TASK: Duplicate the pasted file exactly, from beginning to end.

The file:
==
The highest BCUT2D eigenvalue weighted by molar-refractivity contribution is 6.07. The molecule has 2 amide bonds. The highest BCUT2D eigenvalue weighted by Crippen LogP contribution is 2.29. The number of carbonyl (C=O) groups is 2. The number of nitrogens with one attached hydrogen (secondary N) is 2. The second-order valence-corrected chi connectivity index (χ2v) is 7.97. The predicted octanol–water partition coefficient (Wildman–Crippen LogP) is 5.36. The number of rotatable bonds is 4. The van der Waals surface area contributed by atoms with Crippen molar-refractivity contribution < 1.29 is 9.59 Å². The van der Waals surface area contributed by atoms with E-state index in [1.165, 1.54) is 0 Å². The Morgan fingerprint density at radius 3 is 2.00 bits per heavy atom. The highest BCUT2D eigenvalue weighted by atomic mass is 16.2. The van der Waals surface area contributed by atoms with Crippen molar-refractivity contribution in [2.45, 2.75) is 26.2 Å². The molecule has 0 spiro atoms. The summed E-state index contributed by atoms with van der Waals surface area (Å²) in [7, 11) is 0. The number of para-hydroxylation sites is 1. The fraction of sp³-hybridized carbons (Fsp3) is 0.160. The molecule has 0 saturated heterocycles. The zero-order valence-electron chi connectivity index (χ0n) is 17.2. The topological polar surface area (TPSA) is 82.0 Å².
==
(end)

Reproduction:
The highest BCUT2D eigenvalue weighted by molar-refractivity contribution is 6.07. The molecule has 2 amide bonds. The highest BCUT2D eigenvalue weighted by Crippen LogP contribution is 2.29. The number of carbonyl (C=O) groups is 2. The number of nitrogens with one attached hydrogen (secondary N) is 2. The second-order valence-corrected chi connectivity index (χ2v) is 7.97. The predicted octanol–water partition coefficient (Wildman–Crippen LogP) is 5.36. The number of rotatable bonds is 4. The van der Waals surface area contributed by atoms with Crippen molar-refractivity contribution < 1.29 is 9.59 Å². The van der Waals surface area contributed by atoms with E-state index in [1.165, 1.54) is 0 Å². The Morgan fingerprint density at radius 3 is 2.00 bits per heavy atom. The highest BCUT2D eigenvalue weighted by atomic mass is 16.2. The van der Waals surface area contributed by atoms with Crippen molar-refractivity contribution in [2.45, 2.75) is 26.2 Å². The molecule has 0 spiro atoms. The summed E-state index contributed by atoms with van der Waals surface area (Å²) in [7, 11) is 0. The number of para-hydroxylation sites is 1. The fraction of sp³-hybridized carbons (Fsp3) is 0.160. The molecule has 0 saturated heterocycles. The zero-order valence-electron chi connectivity index (χ0n) is 17.2. The topological polar surface area (TPSA) is 82.0 Å².